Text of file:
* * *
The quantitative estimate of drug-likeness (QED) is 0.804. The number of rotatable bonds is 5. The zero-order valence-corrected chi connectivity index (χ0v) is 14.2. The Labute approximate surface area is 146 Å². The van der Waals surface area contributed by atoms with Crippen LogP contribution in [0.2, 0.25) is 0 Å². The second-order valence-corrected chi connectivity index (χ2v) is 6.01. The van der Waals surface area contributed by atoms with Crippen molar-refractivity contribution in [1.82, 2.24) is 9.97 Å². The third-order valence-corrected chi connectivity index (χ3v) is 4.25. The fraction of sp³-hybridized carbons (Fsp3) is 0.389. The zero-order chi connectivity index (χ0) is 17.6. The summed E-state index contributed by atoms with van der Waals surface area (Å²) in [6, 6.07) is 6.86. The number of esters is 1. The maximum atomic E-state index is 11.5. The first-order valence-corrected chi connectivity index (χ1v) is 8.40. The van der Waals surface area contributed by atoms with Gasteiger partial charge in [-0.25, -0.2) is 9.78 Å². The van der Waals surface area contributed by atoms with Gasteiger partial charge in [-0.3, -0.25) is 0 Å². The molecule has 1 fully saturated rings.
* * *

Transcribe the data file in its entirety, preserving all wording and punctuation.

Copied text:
The quantitative estimate of drug-likeness (QED) is 0.804. The number of rotatable bonds is 5. The zero-order valence-corrected chi connectivity index (χ0v) is 14.2. The Labute approximate surface area is 146 Å². The van der Waals surface area contributed by atoms with Crippen LogP contribution in [0.2, 0.25) is 0 Å². The second-order valence-corrected chi connectivity index (χ2v) is 6.01. The van der Waals surface area contributed by atoms with Crippen molar-refractivity contribution in [1.82, 2.24) is 9.97 Å². The third-order valence-corrected chi connectivity index (χ3v) is 4.25. The fraction of sp³-hybridized carbons (Fsp3) is 0.389. The zero-order chi connectivity index (χ0) is 17.6. The summed E-state index contributed by atoms with van der Waals surface area (Å²) in [6, 6.07) is 6.86. The number of esters is 1. The maximum atomic E-state index is 11.5. The first-order valence-corrected chi connectivity index (χ1v) is 8.40. The van der Waals surface area contributed by atoms with Gasteiger partial charge in [-0.25, -0.2) is 9.78 Å². The van der Waals surface area contributed by atoms with Gasteiger partial charge in [-0.3, -0.25) is 0 Å². The molecule has 1 fully saturated rings.